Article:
Keywords: [ Multi-view Representation Learning ] [ unsupervised learning ] [ self-supervised learning ]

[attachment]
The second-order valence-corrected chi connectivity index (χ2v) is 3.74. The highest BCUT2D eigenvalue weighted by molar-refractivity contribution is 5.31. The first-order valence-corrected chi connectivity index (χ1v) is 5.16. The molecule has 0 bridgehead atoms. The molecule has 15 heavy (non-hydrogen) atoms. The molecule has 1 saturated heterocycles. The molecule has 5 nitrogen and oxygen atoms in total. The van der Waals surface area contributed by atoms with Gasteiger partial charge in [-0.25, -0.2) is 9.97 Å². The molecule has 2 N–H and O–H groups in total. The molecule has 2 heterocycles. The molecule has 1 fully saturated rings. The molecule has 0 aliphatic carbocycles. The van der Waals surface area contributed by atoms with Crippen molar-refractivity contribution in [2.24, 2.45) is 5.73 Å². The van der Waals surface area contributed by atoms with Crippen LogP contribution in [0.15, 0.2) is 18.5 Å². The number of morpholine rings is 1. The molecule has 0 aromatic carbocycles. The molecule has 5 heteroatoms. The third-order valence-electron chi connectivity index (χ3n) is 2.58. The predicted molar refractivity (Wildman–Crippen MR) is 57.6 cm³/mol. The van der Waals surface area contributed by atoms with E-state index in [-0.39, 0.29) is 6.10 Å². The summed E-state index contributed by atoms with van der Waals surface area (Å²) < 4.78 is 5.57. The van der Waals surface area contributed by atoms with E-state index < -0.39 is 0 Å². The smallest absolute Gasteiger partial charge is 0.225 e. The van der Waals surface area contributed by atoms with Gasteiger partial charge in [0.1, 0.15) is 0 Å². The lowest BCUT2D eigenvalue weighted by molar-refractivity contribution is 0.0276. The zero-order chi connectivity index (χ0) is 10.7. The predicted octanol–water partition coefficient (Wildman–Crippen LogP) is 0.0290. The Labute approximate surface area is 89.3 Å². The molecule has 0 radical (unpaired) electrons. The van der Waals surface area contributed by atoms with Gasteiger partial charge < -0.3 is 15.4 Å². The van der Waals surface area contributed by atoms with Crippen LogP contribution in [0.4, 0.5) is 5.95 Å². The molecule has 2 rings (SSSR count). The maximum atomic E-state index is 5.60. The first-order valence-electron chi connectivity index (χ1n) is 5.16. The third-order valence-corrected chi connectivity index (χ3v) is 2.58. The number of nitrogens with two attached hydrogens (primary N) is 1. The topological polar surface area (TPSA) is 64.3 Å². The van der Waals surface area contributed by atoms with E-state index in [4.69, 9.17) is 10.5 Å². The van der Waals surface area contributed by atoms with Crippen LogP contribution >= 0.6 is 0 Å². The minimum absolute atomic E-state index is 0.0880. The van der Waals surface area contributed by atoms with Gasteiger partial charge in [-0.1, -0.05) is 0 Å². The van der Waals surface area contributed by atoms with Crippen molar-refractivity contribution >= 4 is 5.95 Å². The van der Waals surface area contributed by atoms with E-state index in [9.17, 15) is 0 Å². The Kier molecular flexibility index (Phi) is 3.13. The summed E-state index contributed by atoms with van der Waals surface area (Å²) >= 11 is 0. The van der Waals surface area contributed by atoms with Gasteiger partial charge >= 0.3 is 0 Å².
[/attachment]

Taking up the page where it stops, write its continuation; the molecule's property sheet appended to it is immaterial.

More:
As a subset of unsupervised representation learning, self-supervised representation learning adopts self-defined signals as supervision and uses the learned representation for downstream tasks, such as object detection and image captioning. Many proposed approaches for self-supervised learning follow naturally a multi-view perspective, where the input (e.g., original images) and the self-supervised signals (e.g., augmented images) can be seen as two redundant views of the data. Building from this multi-view perspective, this paper provides an information-theoretical framework to better understand the properties that encourage successful self-supervised learning. Specifically, we demonstrate that self-supervised learned representations can extract task-relevant information and discard task-irrelevant information. Our theoretical framework paves the way to a larger space of self-supervised learning objective design. In particular, we propose a composite objective that bridges the gap between prior contrastive and predictive learning objectives, and introduce an additional objective term to discard task-irrelevant information. To verify our analysis, we conduct controlled experiments to evaluate the impact of the composite objectives. We also explore our framework's empirical generalization beyond the multi-view perspective, where the cross-view redundancy may not be clearly observed.